'Air' Jordan's bouncing bat run-out explained | cricket.com.au

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Chris Jordan

'Air' Jordan's bouncing bat run-out explained

MCC considered Law change last year but no action meant Aussie umpire Simon Fry got the decision spot on

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England's World Cup campaign stuttered and stalled from the start, but a controversial run-out decision in the dying stages of a tense showdown with Bangladesh was one more nail in the coffin of their troubled tournament.

Chris Jordan dived to reach his ground after aborting an attempt at a single in the 46th over, and appeared to have reached safety as Bangladesh allrounder Shakib Al Hasan threw down the stumps.

However, closer inspection showed the velocity of his dive caused his bat to 'bounce' after reaching his ground.

Simon Fry, the Australian tasked with third umpire duties in his home town of Adelaide, studied the vision from both sides of the wicket before ruling Jordan's bat was indeed airborne at the pivotal moment when Shakib's throw broke the stumps.

The final two wickets fell in quick succession with Chris Woakes stranded on 42 not out and England out the World Cup exit door before the pool stages had even been completed. Bangladesh's 15-run victory will see them (baring a shock Sri Lanka loss to Scotland) play India in a quarter-final at the MCG on March 20.

To blame England's defeat and World Cup exit on this moment may be spurious, but it certainly didn’t help the cause. Jordan's dismissal caused much headshaking and consternation among the England camp and their supporters, but it was nothing they hadn't seen before. 

The Marylebone Cricket Club, the guardian of the Laws of cricket based at Lord's, had the chance to clarify situations like Jordan's more than 12 months ago after an identical situation arose in a T20 match between Australia and England.

In January 2014, England's now captain Eoin Morgan was the victim in a similar dismissal during a KFC T20 INTL Series match at the MCG. 

Morgan's run out last summer

Then, Brad Hodge threw down the stumps in a handy piece of work from the covers, his direct hit coming as Morgan dived for his ground.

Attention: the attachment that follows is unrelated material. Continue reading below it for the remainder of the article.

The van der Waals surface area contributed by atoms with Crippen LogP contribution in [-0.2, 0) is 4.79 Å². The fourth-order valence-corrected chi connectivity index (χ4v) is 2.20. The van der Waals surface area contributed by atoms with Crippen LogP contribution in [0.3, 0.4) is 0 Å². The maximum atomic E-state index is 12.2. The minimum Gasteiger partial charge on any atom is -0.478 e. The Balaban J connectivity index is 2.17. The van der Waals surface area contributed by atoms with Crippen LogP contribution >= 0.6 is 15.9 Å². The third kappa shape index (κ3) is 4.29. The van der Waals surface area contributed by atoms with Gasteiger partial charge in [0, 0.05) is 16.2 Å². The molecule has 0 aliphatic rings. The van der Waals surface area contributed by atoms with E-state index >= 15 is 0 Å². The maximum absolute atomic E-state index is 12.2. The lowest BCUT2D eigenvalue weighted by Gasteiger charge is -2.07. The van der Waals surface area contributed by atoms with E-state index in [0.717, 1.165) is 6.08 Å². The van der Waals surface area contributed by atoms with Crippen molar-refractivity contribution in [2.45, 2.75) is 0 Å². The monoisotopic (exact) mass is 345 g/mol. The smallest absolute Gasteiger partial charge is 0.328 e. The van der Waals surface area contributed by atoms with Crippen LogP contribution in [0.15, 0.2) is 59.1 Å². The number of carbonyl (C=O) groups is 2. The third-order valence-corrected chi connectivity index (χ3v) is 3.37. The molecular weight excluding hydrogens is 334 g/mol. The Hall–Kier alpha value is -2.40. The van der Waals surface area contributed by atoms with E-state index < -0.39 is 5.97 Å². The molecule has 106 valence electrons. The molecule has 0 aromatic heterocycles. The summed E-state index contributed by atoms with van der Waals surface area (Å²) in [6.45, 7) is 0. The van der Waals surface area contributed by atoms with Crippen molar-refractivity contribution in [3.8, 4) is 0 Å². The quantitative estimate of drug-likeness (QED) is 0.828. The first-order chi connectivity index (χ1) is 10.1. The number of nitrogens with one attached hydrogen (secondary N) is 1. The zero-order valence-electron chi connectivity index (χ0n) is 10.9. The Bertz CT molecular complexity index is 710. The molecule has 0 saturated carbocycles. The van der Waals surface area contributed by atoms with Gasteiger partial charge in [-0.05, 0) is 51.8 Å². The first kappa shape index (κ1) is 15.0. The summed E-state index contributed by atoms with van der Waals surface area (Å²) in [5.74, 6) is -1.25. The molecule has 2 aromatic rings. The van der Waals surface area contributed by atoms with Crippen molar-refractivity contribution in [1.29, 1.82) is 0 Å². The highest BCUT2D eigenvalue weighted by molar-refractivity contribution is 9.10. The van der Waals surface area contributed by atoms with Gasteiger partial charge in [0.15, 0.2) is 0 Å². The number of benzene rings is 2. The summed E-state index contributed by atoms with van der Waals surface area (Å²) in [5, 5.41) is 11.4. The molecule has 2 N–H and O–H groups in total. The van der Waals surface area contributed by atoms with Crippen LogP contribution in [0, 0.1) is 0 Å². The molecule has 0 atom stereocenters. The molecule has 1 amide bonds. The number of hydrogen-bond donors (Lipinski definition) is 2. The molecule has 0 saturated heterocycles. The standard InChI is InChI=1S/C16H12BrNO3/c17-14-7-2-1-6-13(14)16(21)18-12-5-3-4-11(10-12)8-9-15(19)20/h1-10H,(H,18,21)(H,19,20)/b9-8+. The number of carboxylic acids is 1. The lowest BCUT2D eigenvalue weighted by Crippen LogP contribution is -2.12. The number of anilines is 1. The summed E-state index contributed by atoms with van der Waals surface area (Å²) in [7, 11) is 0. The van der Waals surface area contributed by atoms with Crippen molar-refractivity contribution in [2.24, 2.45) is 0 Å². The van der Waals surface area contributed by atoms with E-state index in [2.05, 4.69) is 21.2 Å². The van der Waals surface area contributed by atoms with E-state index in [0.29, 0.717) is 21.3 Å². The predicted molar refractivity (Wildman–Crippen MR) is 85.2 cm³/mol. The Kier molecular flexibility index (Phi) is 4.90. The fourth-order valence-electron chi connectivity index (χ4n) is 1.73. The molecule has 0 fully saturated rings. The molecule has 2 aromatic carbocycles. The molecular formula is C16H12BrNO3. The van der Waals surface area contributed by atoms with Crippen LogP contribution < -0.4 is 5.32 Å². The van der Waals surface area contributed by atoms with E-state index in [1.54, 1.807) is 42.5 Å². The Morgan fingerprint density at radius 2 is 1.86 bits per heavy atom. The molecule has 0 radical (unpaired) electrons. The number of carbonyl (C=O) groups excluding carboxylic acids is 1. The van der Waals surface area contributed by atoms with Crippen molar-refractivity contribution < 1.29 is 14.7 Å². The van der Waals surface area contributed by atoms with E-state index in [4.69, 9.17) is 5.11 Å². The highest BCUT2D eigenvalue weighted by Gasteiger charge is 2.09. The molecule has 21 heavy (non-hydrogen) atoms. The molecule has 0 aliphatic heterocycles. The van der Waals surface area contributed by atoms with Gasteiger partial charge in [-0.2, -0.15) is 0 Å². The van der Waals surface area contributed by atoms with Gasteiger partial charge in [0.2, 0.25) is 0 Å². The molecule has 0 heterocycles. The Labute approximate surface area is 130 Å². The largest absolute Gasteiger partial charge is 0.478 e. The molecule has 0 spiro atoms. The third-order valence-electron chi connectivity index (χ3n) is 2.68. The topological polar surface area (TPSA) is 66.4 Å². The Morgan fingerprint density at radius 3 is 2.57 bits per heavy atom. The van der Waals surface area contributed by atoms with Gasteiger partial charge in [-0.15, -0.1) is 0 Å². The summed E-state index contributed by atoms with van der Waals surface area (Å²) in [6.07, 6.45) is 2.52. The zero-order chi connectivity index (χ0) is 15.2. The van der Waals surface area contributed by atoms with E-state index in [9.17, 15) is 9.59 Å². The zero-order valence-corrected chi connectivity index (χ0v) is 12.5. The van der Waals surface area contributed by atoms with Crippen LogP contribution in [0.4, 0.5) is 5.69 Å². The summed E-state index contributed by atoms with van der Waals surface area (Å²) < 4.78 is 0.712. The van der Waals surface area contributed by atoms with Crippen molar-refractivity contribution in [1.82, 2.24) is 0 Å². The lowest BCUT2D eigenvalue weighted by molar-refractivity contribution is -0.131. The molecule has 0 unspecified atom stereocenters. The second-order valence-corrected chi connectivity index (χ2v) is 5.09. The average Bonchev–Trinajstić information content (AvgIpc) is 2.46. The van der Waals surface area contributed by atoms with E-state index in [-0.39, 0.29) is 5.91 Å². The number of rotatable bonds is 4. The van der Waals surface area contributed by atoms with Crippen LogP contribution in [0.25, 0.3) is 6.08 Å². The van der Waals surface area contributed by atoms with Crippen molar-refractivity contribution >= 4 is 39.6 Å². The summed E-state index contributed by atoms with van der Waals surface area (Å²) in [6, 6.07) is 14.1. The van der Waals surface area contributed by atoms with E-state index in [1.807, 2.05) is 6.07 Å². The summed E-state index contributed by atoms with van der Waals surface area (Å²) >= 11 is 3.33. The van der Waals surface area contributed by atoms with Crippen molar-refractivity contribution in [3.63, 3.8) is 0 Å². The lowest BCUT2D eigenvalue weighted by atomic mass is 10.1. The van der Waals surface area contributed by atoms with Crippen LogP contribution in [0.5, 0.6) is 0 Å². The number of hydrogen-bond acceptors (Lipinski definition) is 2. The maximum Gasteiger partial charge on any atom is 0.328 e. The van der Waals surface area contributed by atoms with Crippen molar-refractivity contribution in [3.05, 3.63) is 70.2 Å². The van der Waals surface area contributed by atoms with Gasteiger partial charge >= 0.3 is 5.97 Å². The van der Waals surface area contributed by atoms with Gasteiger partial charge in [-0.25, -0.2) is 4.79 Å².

The situation was nearly identical to Jordan's World Cup wicket – Morgan's bat was grounded as it crossed the popping crease but the momentum of his dive cause the bat to bounce at the moment the stumps were broken.

Fry was on third umpire duties during that match as well, and was lauded

Channel Nine commentators called for the rule to be changed at the time, prompting MCC Laws Manager Fraser Stewart to speak out.

Law 29 (Batsman out of his ground) was amended in 2010, changed so that a batsman running through the crease cannot be given out after making his ground if his feet are airborne in the running motion when the stumps are broken.

"The batsman has to have some part of his person behind the popping crease and it has to be grounded," Stewart told Lords.org

"When the ball hit the stumps his bat was over the popping crease, but crucially was airborne, and as such the third umpire correctly, under the Laws, gave him out."

"A bat that bounces is a bit unlucky for the batsman but it’s one of those things."

Stewart was talking about Morgan's dismissal, but the same sentiment applies today to Jordan's wicket.

Chris Jordan

The moment // Getty Images

Stewart added the MCC "could do something" about a change to Law 29 to eliminate the 'bouncing bat' issue but "won't rush into it".

"It’s also difficult in a stumping situation, if a foot is just behind the popping crease and lifts up for a split second when the wicketkeeper takes the bails off he is out – it’s a parallel situation to the diving situation, as the bat is in, then out, then back in again – just like the foot for a stumping," added Stewart.

"Changing the Law is not something we’ll disregard out of hand. We will look at it and think about whether the Law needs to be altered. We could do something but we won’t rush into it."

"It’s easy when these situations happen to just look at the individual scenario and we have to look at other Laws as well.

"With stumpings, we can’t legally say he was in because his foot had been in, so that’s the sort of thing we have to bear in mind."

It's cold comfort to Jordan and the eliminated England camp but, unlucky and unfair as it may seem, under Law 29, umpire Fry was correct in the out decision on both occasions.